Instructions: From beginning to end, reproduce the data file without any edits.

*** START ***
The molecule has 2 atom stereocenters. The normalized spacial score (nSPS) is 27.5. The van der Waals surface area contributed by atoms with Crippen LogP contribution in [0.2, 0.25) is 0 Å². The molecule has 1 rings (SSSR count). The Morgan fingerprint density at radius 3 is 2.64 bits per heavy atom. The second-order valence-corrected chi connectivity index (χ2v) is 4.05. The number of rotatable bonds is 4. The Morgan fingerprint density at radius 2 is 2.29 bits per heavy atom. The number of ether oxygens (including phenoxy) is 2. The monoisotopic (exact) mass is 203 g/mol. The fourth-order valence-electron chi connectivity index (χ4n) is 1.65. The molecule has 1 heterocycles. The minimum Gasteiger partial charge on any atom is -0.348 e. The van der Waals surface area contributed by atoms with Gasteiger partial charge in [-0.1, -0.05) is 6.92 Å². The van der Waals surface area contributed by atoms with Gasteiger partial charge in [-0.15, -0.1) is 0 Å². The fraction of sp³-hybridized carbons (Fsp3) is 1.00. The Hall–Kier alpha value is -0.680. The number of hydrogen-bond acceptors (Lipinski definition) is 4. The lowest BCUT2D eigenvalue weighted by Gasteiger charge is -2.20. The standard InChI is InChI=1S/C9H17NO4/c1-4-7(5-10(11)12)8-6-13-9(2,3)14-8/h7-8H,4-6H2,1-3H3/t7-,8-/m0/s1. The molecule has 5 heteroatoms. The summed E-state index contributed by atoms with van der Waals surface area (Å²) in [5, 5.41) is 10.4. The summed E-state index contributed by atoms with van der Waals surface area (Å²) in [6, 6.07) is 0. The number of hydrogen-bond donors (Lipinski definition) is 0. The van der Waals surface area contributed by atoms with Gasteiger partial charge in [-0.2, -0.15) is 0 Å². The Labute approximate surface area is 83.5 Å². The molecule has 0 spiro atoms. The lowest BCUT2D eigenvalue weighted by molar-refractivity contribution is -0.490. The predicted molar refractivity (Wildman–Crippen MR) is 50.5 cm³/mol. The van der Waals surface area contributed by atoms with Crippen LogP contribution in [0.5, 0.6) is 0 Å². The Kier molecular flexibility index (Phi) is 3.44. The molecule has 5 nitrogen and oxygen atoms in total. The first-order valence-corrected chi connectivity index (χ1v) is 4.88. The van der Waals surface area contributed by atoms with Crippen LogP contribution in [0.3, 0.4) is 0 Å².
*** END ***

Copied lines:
The molecule has 2 atom stereocenters. The normalized spacial score (nSPS) is 27.5. The van der Waals surface area contributed by atoms with Crippen LogP contribution in [0.2, 0.25) is 0 Å². The molecule has 1 rings (SSSR count). The Morgan fingerprint density at radius 3 is 2.64 bits per heavy atom. The second-order valence-corrected chi connectivity index (χ2v) is 4.05. The number of rotatable bonds is 4. The Morgan fingerprint density at radius 2 is 2.29 bits per heavy atom. The number of ether oxygens (including phenoxy) is 2. The monoisotopic (exact) mass is 203 g/mol. The fourth-order valence-electron chi connectivity index (χ4n) is 1.65. The molecule has 1 heterocycles. The minimum Gasteiger partial charge on any atom is -0.348 e. The van der Waals surface area contributed by atoms with Gasteiger partial charge in [-0.1, -0.05) is 6.92 Å². The van der Waals surface area contributed by atoms with Gasteiger partial charge in [-0.15, -0.1) is 0 Å². The fraction of sp³-hybridized carbons (Fsp3) is 1.00. The Hall–Kier alpha value is -0.680. The number of hydrogen-bond acceptors (Lipinski definition) is 4. The lowest BCUT2D eigenvalue weighted by Gasteiger charge is -2.20. The standard InChI is InChI=1S/C9H17NO4/c1-4-7(5-10(11)12)8-6-13-9(2,3)14-8/h7-8H,4-6H2,1-3H3/t7-,8-/m0/s1. The molecule has 5 heteroatoms. The summed E-state index contributed by atoms with van der Waals surface area (Å²) in [5, 5.41) is 10.4. The summed E-state index contributed by atoms with van der Waals surface area (Å²) in [6, 6.07) is 0. The number of hydrogen-bond donors (Lipinski definition) is 0. The van der Waals surface area contributed by atoms with Gasteiger partial charge in [-0.2, -0.15) is 0 Å². The Labute approximate surface area is 83.5 Å². The molecule has 0 spiro atoms. The lowest BCUT2D eigenvalue weighted by molar-refractivity contribution is -0.490. The predicted molar refractivity (Wildman–Crippen MR) is 50.5 cm³/mol. The van der Waals surface area contributed by atoms with Crippen LogP contribution in [0.5, 0.6) is 0 Å². The Kier molecular flexibility index (Phi) is 3.44. The molecule has 5 nitrogen and oxygen atoms in total. The first-order valence-corrected chi connectivity index (χ1v) is 4.88. The van der Waals surface area contributed by atoms with Crippen LogP contribution in [0.3, 0.4) is 0 Å².